If you work for a publicly traded company, you might have access to an Employee Stock Purchase Plan (ESPP). ESPP’s allow you to purchase your company’s stock at a discount. The stock is purchased on a periodic basis, and is funded through payroll deductions.
Sounds like a decent way to reinvest in your company, right? This is how I used to think about my company’s ESPP. But then I thought about it some more, and made a realization:
Your Employee Stock Purchase Plan is part of your compensation.
The discount you receive is literally taxed as W-2 income. In other words, if you don’t participate in your employer’s ESPP, you are leaving money on the table. Also, there is a potential ‘bonus opportunity’, depending on stock price fluctuations during the stock purchase period. That is why my ESPP is a key feature in the Investing Hierarchy that I follow on my path to financial independence.
Let’s dig into the details of the ESPP, to see why you should be taking advantage of this plan.
Disclaimer – I’m not a tax professional, I’m only speaking from my experience and understanding of how ESPP’s work. Of course, you should talk to your accountant or financial advisor if you have more questions.
Additional Disclaimer – There is an entire facet of ESPPs concerned with tax treatment based on holding period. Essentially, if you hold your stock purchase for a certain period of time, it becomes a ‘qualified disposition’ and a portion of the gains can be taxed as long-term capital gains. I am advocating selling your shares immediately after they are granted, so I will not be talking about any special tax treatment. Please see this TurboTax article on holding periods and tax treatment of ESPPs.
The Basics: what is an Employee Stock Purchase Plan?
Here’s how ESPP’s work:
- The plan is divided into enrollment periods, each of which is typically between 3-12 months.
- You opt into the program for an enrollment period, and choose how much you’d like to contribute. There is a contribution limit (dollar amount, or percentage of salary).
- Each pay period, your contribution is deducted from your paycheck and held in escrow for the eventual stock purchase.
- At the end of the enrollment period, the money set aside from your paycheck is used to purchase stock, with a discount applied (typically 5-15%).
- The purchase price is normally based on the fair market value of the stock on either the offering date or the purchase date, whichever is lower. This your potential ‘bonus.’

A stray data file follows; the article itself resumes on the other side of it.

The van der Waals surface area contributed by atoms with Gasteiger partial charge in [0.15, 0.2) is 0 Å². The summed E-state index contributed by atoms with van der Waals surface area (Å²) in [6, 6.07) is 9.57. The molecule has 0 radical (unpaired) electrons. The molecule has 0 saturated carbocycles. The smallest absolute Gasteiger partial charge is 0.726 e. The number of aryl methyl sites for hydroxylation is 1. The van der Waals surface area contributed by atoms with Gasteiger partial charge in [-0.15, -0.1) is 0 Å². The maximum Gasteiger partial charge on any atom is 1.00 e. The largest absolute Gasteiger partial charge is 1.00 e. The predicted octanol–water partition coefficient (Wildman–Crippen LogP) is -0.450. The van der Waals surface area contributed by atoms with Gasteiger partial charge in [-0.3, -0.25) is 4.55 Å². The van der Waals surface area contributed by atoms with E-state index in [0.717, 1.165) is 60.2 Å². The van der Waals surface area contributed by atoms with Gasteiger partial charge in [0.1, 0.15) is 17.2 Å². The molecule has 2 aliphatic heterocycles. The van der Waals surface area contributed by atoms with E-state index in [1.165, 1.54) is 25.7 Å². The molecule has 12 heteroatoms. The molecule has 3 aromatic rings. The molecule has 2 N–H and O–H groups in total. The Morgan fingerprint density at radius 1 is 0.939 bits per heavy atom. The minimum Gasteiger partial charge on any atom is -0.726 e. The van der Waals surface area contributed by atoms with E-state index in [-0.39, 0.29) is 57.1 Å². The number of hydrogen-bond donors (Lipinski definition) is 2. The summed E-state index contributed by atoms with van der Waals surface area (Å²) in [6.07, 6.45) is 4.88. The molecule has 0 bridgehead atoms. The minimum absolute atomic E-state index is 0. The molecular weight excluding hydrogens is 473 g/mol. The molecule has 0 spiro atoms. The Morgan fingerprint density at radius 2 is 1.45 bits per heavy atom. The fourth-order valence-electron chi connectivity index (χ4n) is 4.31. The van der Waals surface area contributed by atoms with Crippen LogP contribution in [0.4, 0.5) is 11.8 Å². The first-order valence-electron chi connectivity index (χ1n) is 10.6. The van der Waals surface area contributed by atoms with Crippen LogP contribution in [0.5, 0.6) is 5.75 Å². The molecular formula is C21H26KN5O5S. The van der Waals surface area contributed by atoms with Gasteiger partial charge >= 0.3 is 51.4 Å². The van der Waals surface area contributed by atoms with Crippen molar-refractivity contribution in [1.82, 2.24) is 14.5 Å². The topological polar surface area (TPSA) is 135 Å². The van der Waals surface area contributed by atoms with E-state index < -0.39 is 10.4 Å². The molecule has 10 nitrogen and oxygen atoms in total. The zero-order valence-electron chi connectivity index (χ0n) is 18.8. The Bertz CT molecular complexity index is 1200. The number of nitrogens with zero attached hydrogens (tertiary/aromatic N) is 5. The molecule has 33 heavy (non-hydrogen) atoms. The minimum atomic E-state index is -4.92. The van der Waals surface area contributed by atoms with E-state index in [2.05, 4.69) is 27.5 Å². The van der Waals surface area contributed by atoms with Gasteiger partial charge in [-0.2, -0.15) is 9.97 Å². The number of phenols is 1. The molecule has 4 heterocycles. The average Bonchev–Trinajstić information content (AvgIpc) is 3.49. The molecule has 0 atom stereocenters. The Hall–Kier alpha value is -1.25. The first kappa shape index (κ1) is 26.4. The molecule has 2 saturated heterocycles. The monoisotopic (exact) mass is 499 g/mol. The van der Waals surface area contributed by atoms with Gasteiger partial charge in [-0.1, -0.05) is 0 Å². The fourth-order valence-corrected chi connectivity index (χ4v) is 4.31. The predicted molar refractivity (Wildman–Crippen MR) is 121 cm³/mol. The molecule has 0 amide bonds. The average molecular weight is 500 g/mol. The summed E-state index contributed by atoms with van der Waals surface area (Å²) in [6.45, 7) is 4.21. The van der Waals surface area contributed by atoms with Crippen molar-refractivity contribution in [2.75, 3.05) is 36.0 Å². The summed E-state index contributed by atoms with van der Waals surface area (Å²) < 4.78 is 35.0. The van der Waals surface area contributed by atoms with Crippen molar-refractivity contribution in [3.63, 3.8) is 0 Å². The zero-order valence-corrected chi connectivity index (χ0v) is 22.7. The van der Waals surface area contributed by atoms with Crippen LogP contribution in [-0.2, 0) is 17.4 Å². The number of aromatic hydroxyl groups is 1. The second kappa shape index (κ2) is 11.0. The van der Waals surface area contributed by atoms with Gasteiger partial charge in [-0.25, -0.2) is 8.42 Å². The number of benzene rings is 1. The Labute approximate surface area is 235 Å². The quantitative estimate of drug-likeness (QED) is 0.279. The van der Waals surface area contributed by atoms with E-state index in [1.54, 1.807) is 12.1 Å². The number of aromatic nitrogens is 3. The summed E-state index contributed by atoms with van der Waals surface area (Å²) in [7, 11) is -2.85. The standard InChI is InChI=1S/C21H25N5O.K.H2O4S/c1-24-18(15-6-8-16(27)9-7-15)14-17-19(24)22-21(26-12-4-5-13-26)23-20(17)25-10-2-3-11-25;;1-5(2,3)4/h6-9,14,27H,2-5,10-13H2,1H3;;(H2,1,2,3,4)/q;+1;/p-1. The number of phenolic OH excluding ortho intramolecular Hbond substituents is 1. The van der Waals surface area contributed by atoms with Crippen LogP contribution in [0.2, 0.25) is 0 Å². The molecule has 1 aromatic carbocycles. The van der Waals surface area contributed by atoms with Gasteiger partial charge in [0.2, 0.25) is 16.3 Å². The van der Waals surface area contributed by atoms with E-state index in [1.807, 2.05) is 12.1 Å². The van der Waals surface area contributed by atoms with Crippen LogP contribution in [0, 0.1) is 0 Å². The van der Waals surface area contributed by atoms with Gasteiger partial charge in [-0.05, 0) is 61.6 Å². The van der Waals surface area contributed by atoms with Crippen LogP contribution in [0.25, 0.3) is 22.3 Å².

- Once the purchase is completed, you will have the option to sell your shares at any time after purchase. I’m recommending to sell immediately, which locks in your gain.
Important Terms Associated with the Employee Stock Purchase Plan
Offering Date: the first day of the enrollment period.
Exercise / Grant Date: the last day of the enrollment period.
Fair Market Value (FMV): the stock price on a given date (offering, exercise, sale)
Bargain Element: the value of the stock purchase discount, which is calculated as (# shares x price per share x discount %). The bargain element is taxed as ordinary income.
How to Calculate your ESPP Return
Now, the fun part. Let’s figure out what your return will be on your stock purchase, and show some examples covering different scenarios.
For example, if your discount is 5%, your return equals 0.05/(1-0.05), or 5.3%. If your discount is 15% (like mine), your return will be 17.6%. I repeat: a 17.6% return on investment, with essentially no risk.
To calculate the dollar value of the return, just multiply your ROI by the maximum allowed contribution. I can invest $10,000 in my company’s ESPP yearly, which means my return is ($10,000 x 17.6%) = $1,760. If my salary was $50,000, this would represent a 3.5% increase in compensation. Not bad!
However, make sure to mind transaction fees. My first ESPP broker charged $30 to sell shares, plus an additional $0.10 per share sold. What a ripoff! Thankfully, we are now with a larger broker that charges a flat $4.95 fee per sale.
Stock Price Fluctuations – Your ‘Bonus Opportunity’
As mentioned above, your purchase price is normally the lesser of the FMV on the offer date and exercise date. If the stock price falls during the enrollment period, you get it for the exercise date price + discount. If it appreciates, you get it for the lower offer date value + discount.
Let’s look at three scenarios, which cover the 3 outcomes ESPP investing.
3-month enrollment period, $2,500 maximum contribution per enrollment period, 15% purchase discount
#1: stock price decreases 20% during enrollment period
#2: stock price doesn’t change
#3: stock price appreciates 20% during enrollment period
Basically, if your company stock price declines during the enrollment period, your return is unchanged. However, if the stock appreciates during the same period, the increase goes directly to your bottom line.
The following profit/loss chart illustrates more clearly the effect of stock price change on total return.
Again, the base-case scenario is the calculated return, but the upside is not capped. This is part of the draw of ESPP’s: no meaningful downside, with upside potential.
Previously, I thought of my Employee Stock Purchase Plan as a way of investing in my company. The company probably looks at it the same way. I’m literally invested in the future success of the corporation.
However, I think this is the wrong mindset. If the company wants to tie part of my compensation to a stock purchase discount that is (almost) immediately redeemable, then I can play the game. I contribute the maximum each enrollment period, and sell on the first day after the shares are purchased to lock in my gain. On top of this, I have a chance at a ‘bonus’ with no additional risk taken.
I hope you this post helps you to understand Employee Stock Purchase Plans better, and I hope it will encourage you to claim this part of your compensation from your employer. Make your ESPP part of your investing hierarchy. Cheers!